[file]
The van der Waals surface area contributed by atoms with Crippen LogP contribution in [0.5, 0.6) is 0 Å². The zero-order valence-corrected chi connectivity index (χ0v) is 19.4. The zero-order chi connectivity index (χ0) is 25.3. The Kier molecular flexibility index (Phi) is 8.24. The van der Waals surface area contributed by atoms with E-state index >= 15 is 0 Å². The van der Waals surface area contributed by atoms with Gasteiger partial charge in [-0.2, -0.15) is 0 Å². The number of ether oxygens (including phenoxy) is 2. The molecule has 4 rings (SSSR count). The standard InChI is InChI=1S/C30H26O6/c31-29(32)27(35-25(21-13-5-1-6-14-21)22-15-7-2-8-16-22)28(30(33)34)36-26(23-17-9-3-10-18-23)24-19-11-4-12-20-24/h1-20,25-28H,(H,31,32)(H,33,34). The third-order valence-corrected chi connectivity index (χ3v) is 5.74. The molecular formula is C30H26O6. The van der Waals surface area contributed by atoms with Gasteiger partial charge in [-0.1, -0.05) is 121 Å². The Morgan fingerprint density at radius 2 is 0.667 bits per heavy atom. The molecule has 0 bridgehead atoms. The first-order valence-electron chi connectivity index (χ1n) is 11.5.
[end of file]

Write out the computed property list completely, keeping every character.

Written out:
The van der Waals surface area contributed by atoms with Crippen LogP contribution in [0.5, 0.6) is 0 Å². The zero-order valence-corrected chi connectivity index (χ0v) is 19.4. The zero-order chi connectivity index (χ0) is 25.3. The Kier molecular flexibility index (Phi) is 8.24. The van der Waals surface area contributed by atoms with E-state index >= 15 is 0 Å². The van der Waals surface area contributed by atoms with Gasteiger partial charge in [-0.2, -0.15) is 0 Å². The number of ether oxygens (including phenoxy) is 2. The molecule has 4 rings (SSSR count). The standard InChI is InChI=1S/C30H26O6/c31-29(32)27(35-25(21-13-5-1-6-14-21)22-15-7-2-8-16-22)28(30(33)34)36-26(23-17-9-3-10-18-23)24-19-11-4-12-20-24/h1-20,25-28H,(H,31,32)(H,33,34). The third-order valence-corrected chi connectivity index (χ3v) is 5.74. The molecular formula is C30H26O6. The van der Waals surface area contributed by atoms with Gasteiger partial charge in [-0.1, -0.05) is 121 Å². The Morgan fingerprint density at radius 2 is 0.667 bits per heavy atom. The molecule has 0 bridgehead atoms. The first-order valence-electron chi connectivity index (χ1n) is 11.5.